World's top dragon boat competition ditches Hong Kong over Covid restrictions
The most prestigious dragon boat race in the world will go to Thailand instead of Hong Kong the following year, according to the competition's organisers, who made the announcement on Saturday.
While continuing to adhere to a loose interpretation of China's zero-Covid strategy, which suppresses outbreaks via travel restrictions and quarantines, Hong Kong is attempting to revive its pandemic-devastated sports sector.
According to the Hong Kong China Dragon Boat Association, the 2023 World Dragon Boat Racing Championships are the newest international sporting event to leave the Chinese metropolis.
"Hong Kong's current quarantine and isolation arrangements for visitors are still more stringent than that of other countries," the group wrote on Facebook.
The International Dragon Boat Federation has stated that the event that was originally set for next August will now take place in Pattaya, Thailand.
The announcement comes a day after separate cancellation announcements from the Oxfam Trailwalker and the Hong Kong Marathon.
With only two months until the race, the marathon organisers claimed there was not enough time for preparations because they had not yet secured government sanction.
No foreign runners competed in the marathon last year, which was conducted in October after a months-long delay; in contrast, the government cancelled the marathon in 2020 with two weeks' notice.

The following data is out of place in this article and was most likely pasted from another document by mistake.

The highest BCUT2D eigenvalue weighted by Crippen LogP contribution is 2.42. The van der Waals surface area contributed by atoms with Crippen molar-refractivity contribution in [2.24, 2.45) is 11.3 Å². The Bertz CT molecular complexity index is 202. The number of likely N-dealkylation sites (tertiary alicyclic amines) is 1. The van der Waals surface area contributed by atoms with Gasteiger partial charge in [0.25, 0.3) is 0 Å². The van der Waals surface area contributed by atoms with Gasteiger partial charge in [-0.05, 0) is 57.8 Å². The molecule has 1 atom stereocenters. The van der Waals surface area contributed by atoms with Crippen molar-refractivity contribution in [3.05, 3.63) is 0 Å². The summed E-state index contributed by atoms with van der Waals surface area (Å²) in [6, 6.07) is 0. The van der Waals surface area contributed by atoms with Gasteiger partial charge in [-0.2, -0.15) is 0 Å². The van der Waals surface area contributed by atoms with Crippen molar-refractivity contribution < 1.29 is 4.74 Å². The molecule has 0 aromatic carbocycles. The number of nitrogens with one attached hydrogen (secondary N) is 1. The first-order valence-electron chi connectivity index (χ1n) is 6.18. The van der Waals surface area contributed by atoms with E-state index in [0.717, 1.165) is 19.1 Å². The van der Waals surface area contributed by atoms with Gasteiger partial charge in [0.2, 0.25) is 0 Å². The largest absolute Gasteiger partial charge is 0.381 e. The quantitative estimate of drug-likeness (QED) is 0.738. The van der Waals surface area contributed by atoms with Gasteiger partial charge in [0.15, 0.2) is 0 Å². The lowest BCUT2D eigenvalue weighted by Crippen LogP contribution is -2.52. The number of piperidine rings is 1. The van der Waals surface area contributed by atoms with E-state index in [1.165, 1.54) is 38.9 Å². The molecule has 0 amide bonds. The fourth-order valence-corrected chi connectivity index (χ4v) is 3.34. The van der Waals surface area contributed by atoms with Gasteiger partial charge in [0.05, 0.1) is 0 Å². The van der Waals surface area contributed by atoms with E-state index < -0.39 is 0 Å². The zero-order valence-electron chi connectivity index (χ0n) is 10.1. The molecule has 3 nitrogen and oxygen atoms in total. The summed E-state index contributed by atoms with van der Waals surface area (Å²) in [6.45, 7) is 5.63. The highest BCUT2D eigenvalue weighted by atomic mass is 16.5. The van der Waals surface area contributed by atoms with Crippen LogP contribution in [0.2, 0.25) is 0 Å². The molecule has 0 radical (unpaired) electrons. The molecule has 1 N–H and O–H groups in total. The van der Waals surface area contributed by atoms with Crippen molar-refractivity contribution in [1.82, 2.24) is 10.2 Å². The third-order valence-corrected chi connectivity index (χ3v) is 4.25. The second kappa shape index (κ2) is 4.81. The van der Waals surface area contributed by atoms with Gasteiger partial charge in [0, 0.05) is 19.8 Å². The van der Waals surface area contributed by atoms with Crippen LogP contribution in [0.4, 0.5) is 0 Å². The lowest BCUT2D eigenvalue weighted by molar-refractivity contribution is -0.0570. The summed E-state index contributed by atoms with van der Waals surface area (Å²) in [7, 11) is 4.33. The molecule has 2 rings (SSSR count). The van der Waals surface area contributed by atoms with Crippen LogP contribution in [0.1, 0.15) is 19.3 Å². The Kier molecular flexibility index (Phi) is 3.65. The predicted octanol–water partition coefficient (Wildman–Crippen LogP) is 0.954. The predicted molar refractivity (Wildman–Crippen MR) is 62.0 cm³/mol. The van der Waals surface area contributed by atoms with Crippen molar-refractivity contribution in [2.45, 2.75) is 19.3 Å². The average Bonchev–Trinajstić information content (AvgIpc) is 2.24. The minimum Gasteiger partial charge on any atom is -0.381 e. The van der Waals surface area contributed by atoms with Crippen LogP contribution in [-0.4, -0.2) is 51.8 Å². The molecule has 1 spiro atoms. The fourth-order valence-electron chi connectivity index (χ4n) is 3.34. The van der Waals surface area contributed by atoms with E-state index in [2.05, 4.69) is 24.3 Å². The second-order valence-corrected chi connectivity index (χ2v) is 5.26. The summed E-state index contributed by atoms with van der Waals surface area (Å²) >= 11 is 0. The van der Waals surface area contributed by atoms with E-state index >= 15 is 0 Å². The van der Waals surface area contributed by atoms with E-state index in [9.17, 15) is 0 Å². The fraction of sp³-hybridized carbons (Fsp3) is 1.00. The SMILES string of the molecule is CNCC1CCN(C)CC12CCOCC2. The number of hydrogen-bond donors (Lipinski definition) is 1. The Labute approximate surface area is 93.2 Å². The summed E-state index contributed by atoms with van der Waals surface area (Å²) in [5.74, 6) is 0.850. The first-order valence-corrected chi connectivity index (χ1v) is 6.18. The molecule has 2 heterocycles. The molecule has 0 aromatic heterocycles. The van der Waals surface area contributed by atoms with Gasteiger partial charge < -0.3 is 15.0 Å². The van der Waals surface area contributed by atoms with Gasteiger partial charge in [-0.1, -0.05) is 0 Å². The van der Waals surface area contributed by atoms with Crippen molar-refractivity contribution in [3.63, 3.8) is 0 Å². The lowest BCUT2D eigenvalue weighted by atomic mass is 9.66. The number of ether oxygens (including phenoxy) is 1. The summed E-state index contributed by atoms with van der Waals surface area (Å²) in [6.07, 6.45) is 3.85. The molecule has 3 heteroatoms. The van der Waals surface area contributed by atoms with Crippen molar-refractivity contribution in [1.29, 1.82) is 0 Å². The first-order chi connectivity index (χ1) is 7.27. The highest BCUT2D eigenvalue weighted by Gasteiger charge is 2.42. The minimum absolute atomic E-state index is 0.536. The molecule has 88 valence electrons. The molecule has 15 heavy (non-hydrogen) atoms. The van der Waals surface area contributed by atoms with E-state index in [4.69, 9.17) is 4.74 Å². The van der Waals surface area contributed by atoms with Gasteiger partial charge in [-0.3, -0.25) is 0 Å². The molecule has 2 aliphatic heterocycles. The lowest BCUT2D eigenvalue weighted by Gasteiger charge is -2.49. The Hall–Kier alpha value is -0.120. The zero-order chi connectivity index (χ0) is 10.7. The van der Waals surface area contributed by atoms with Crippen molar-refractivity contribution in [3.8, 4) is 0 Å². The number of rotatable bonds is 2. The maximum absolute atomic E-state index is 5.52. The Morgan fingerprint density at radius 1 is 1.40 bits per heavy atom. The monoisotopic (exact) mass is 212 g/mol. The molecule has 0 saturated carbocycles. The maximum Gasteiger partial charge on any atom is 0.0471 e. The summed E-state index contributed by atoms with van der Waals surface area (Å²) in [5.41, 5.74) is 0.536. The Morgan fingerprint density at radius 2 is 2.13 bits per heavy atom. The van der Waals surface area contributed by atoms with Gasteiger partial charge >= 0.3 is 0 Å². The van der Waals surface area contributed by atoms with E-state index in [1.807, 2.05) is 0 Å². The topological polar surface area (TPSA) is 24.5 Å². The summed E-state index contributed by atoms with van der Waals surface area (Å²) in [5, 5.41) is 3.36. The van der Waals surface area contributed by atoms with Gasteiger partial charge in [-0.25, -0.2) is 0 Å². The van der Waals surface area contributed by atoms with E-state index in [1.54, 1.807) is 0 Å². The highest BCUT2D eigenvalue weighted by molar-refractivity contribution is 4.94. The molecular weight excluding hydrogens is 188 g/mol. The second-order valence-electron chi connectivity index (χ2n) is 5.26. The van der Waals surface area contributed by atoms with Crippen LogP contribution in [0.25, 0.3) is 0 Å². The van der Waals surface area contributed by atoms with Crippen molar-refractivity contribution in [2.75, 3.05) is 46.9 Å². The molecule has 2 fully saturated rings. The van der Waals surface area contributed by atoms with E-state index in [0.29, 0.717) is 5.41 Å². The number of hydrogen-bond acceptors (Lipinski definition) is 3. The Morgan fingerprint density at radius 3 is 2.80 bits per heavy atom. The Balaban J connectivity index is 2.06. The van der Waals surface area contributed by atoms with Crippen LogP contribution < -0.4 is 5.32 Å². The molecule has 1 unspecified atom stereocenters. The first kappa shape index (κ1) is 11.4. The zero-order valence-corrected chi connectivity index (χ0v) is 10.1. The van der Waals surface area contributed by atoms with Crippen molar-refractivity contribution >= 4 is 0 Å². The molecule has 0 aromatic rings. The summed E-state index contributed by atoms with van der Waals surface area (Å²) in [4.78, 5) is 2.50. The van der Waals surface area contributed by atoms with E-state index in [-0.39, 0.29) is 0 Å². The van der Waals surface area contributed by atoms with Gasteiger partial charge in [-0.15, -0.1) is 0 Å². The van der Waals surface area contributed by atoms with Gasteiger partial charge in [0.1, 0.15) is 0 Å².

The Oxfam Trailwalker organisers also stated that their event could not go on as planned, despite their commitment to cap registration at 1,600 people.
Organizers posted on Facebook that "the government believes that there are still a significant number of persons involved in the event."
The government requested that foreign players be kept in an isolation bubble, which led to the cancellation of Hong Kong's main badminton competition earlier this month.
Using the upcoming Hong Kong Masters snooker competition and the Hong Kong Rugby Sevens in November as examples, Hong Kong officials claim that some overseas athletes have consented to coronavirus limitations.
The administration of those events will follow a "closed loop" Beijing Olympics-style model, in which foreign athletes are segregated from the general public and confined to hotels and sporting venues.
The normally boisterous Rugby Sevens attendees will be permitted to drink but not to eat in the stands, according to Hong Kong's sports commissioner.
The annual cross-harbour swimming event was given the go-ahead by Hong Kong officials on Friday, but only 1,500 people will be able to take part.